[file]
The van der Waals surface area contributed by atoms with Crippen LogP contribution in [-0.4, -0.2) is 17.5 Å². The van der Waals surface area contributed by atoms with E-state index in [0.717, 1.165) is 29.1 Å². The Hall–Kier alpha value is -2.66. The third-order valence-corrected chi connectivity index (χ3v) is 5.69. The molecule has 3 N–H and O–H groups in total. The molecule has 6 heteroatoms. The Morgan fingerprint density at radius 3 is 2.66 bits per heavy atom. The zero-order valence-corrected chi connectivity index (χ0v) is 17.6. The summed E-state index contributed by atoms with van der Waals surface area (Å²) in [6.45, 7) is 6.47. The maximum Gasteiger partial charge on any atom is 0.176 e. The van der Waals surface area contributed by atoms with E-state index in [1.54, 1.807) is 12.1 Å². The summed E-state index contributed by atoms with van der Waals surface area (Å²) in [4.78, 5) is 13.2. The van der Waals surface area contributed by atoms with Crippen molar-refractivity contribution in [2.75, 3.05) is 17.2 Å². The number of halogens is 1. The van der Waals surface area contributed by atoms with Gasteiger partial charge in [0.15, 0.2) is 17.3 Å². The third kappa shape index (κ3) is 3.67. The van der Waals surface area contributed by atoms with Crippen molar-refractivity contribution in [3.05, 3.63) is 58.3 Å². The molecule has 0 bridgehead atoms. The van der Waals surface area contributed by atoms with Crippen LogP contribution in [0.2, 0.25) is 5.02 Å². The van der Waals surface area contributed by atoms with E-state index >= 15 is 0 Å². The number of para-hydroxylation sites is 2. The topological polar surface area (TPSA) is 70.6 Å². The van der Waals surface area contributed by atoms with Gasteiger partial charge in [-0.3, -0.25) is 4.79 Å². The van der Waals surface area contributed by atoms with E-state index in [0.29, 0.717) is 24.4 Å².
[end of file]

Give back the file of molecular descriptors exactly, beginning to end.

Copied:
The van der Waals surface area contributed by atoms with Crippen LogP contribution in [-0.4, -0.2) is 17.5 Å². The van der Waals surface area contributed by atoms with E-state index in [0.717, 1.165) is 29.1 Å². The Hall–Kier alpha value is -2.66. The third-order valence-corrected chi connectivity index (χ3v) is 5.69. The molecule has 3 N–H and O–H groups in total. The molecule has 6 heteroatoms. The Morgan fingerprint density at radius 3 is 2.66 bits per heavy atom. The zero-order valence-corrected chi connectivity index (χ0v) is 17.6. The summed E-state index contributed by atoms with van der Waals surface area (Å²) in [6.45, 7) is 6.47. The maximum Gasteiger partial charge on any atom is 0.176 e. The van der Waals surface area contributed by atoms with E-state index in [1.54, 1.807) is 12.1 Å². The summed E-state index contributed by atoms with van der Waals surface area (Å²) in [4.78, 5) is 13.2. The van der Waals surface area contributed by atoms with Crippen molar-refractivity contribution in [2.75, 3.05) is 17.2 Å². The number of halogens is 1. The van der Waals surface area contributed by atoms with Gasteiger partial charge in [0.15, 0.2) is 17.3 Å². The third kappa shape index (κ3) is 3.67. The van der Waals surface area contributed by atoms with Crippen molar-refractivity contribution in [3.05, 3.63) is 58.3 Å². The molecule has 0 bridgehead atoms. The van der Waals surface area contributed by atoms with Crippen LogP contribution in [0.2, 0.25) is 5.02 Å². The van der Waals surface area contributed by atoms with E-state index >= 15 is 0 Å². The number of para-hydroxylation sites is 2. The topological polar surface area (TPSA) is 70.6 Å². The van der Waals surface area contributed by atoms with Gasteiger partial charge in [-0.3, -0.25) is 4.79 Å². The van der Waals surface area contributed by atoms with E-state index in [0.29, 0.717) is 24.4 Å².